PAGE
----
Speaking of application virtualization and its associated functionalities, the topic came up in a panel discussion featuring three distinct virtualization users and, wouldn’t you know, it seems to be a little much for them at this point. When the topic of “virtualization 2.0” was brought up, which was defined as including the grid-like abilities (e.g., high availability, SLA management, scalability, etc.) often associated with application virtualization solutions, the response was not overly positive. While Brian Harris, president and founder of Virtual Ngenuity, stated that he believes these functionalities are currently driving business decisions, two of his fellow panelists showed that this might not be entirely the case. Richard Robinson, chief operations officer for Department of Telecommunications and Information Services, City and County of San Francisco, commented that while his department is working toward these goals, they are not there yet and might not be for quite a while. After all, he noted, the “if it’s not broken, don’t fix it” axiom carries a lot of weight in the local government sector. Sudip Chahal, a senior architect in Intel’s IT Strategy, Architecture and Innovation organization, espoused his belief that this type of architecture isn’t well-suited for traditional business applications -- a view not shared by audience member Dave Pearson of Oracle or, I would assume, most of the distributed IT community.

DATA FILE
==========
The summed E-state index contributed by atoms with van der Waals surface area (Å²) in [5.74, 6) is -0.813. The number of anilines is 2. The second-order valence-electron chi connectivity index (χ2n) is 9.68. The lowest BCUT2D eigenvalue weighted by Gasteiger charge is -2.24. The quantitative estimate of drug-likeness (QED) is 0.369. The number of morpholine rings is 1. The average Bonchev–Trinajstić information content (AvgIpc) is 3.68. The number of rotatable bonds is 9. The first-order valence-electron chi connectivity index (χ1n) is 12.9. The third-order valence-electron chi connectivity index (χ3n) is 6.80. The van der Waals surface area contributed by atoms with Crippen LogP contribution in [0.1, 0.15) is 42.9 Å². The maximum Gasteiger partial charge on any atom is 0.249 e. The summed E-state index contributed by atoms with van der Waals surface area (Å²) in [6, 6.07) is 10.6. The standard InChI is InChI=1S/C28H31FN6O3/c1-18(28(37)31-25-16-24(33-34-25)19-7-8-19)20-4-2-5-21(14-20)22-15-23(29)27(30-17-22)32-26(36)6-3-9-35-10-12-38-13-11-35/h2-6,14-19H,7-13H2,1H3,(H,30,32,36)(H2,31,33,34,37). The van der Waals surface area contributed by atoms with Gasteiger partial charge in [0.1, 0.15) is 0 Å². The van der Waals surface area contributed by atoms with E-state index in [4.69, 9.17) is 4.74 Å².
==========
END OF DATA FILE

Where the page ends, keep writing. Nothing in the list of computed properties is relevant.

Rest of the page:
Of course, there was more going on at LinuxWorld/NGDC than just vendors showing off to and discussing with skeptical end-users their cutting-edge technologies. For example, some cool news also came out of the show, such as Appistry adding power-saving functionality to its Enterprise Application Fabric; ServePath announcing high-performance hosting via its virtualized GoGrid service; EnterpriseDB challenging Oracle with GridSQL; and IBM tackling your mountains of widely dispersed data with its grid- and virtualization-powered Information Server Blade, which Big Blue says has demonstrated significant improvements in batch process performance, hardware price performance and budget expenditure. If you’re still hungry for more after reading these announcements, don’t fret, as we’ll have more on all of them -- as well as a look at the growing grid hosting business -- in the weeks and months to come.